And it is not flattering to either party, nor Barbara Walters, the celebrated journalist and former NBC “Today Show” host, whom Kelly appeared to diss.
“I’ve never done this in 22 years, I’ve never recorded another journalist,” Jones said in an earlier video on Thursday, which included parts of his off-the-record talk with Kelly. “I’ve never done this but I knew it was a fraud, that it was a lie.”
Jones, who has an audience of millions for his InfoWars show, later posted the extended version (below) of their conversation, in which he injects commentary between his exchanges with Kelly before the interview.
Kelly can be heard telling Jones that the show, due to air Sunday, is not a “gotcha” piece. She finds him “fascinating” and more than a “one-dimensional guy,” she says. Kelly promises Jones that she wouldn’t attack him but suggested she wouldn’t be soft either. “Of course I’m doing a fair interview,” she says. “I’m still me. I’m not going to go out there and be Barbara Walters.”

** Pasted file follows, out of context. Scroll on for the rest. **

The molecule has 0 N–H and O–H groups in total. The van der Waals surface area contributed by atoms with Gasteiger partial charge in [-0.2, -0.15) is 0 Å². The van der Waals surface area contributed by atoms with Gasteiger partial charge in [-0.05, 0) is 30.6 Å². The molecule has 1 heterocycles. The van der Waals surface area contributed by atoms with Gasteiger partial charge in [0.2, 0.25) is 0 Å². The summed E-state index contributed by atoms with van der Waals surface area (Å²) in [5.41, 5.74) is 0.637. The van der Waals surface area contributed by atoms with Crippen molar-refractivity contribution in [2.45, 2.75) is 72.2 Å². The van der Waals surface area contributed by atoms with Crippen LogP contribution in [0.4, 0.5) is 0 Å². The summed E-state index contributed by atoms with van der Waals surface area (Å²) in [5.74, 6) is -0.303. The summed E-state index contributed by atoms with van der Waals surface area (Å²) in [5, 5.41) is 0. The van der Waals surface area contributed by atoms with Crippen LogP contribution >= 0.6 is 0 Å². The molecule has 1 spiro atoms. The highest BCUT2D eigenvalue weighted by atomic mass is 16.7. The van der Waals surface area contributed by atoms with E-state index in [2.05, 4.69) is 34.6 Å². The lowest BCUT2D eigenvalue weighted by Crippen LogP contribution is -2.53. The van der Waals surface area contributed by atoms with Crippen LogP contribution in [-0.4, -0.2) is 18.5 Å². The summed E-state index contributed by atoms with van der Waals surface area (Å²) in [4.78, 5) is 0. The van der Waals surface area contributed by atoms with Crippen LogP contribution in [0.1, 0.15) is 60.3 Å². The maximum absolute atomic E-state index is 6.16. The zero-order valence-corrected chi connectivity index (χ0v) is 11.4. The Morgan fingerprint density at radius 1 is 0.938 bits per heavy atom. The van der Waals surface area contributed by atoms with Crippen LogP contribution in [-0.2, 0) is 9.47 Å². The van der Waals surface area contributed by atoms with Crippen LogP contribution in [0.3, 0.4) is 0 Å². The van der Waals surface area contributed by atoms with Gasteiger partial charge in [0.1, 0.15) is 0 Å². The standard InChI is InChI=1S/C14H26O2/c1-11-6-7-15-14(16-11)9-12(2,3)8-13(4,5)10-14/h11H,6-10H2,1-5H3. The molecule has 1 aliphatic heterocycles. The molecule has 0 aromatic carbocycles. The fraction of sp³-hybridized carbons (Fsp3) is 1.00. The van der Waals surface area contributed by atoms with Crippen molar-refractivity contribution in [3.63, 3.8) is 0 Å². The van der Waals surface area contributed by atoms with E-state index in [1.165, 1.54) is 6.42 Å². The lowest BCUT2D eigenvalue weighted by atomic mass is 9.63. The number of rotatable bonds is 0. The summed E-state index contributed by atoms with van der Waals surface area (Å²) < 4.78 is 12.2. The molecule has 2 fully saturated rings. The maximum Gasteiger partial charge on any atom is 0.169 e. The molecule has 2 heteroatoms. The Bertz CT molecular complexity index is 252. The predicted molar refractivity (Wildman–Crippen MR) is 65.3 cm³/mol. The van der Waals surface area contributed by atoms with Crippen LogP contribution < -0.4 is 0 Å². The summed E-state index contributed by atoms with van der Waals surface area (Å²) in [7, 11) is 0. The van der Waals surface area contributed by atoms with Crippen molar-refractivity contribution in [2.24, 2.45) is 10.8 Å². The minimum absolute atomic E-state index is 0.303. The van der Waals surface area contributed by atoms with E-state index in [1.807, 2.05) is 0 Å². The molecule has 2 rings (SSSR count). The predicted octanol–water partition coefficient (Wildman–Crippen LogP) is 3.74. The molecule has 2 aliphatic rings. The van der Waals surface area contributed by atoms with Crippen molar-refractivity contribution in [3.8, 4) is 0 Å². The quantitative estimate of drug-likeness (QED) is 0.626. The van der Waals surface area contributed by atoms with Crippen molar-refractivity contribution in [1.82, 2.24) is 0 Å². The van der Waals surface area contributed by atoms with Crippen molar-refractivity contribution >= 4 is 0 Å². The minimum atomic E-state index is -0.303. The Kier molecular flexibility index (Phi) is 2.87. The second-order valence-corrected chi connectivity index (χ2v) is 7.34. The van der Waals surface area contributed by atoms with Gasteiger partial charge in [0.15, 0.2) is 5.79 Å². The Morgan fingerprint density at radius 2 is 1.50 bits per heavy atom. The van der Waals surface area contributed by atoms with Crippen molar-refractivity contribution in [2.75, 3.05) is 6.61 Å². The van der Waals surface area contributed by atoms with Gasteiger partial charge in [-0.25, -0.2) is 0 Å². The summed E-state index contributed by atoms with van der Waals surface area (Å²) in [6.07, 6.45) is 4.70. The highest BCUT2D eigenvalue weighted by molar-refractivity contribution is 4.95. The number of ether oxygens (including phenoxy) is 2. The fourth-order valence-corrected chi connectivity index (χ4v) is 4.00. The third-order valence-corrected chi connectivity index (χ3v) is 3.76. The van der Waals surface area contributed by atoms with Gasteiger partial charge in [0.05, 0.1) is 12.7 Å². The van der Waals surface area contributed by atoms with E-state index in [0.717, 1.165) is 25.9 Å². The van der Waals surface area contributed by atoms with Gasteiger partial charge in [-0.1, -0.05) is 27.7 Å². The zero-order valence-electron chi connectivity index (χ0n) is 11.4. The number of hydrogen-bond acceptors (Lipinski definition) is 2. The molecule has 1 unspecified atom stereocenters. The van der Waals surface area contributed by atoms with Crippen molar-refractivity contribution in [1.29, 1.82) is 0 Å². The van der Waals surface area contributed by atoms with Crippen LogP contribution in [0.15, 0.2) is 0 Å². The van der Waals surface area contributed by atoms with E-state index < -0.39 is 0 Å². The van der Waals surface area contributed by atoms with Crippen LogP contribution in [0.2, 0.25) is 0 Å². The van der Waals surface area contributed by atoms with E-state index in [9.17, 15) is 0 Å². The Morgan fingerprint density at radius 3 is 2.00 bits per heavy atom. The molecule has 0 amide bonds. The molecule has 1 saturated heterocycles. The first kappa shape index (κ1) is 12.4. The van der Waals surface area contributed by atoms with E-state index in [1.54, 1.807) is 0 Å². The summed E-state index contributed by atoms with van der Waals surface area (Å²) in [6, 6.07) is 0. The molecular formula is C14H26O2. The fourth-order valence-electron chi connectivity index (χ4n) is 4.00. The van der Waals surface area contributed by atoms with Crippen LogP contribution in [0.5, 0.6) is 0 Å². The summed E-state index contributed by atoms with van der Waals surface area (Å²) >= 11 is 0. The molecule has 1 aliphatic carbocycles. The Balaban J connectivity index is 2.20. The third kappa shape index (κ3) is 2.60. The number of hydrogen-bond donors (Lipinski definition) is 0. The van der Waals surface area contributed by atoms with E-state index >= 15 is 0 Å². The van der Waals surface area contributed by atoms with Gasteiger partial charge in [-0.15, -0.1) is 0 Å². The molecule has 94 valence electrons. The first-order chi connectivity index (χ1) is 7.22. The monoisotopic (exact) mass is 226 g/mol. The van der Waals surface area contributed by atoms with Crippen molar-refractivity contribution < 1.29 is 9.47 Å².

Jones contrasted a preview clip of the actual interview in which the former Fox News host grilled him about his infamous denial of the Sandy Hook massacre with an off-the-record audio clip of him acknowledging to Kelly that “people died there.”
Echoing what his defense claimed in his divorce trial in April, Jones told Kelly there are times when he plays devil’s advocate on his show and “I don’t literally believe what I’m saying.”
After leaking the footage, Jones said of NBC, “What are they going to do, when I’ve got the tapes of what really happened?”
Jones said he taped NBC’s actual interview as well and would call out the network if its edited version betrayed him.
The InfoWars host added that Kelly was “obsessed” with him.
J.P. Morgan Chase has pulled its local TV ads and digital ads from all NBC News programming, including Kelly’s show, over the interview. And Sandy Hook victims’ families have threatened to sue NBC if it airs the interview Sunday.
An NBC spokesman confirmed in a statement to HuffPost Friday that the network still planned to broadcast the interview, as planned.
“Despite Alex Jones’ efforts to distract from and ultimately prevent the airing of our report, we remain committed to giving viewers context and insight into a controversial and polarizing figure, how he relates to the president of the United States and influences others, and to getting this serious story right,” the spokesman said.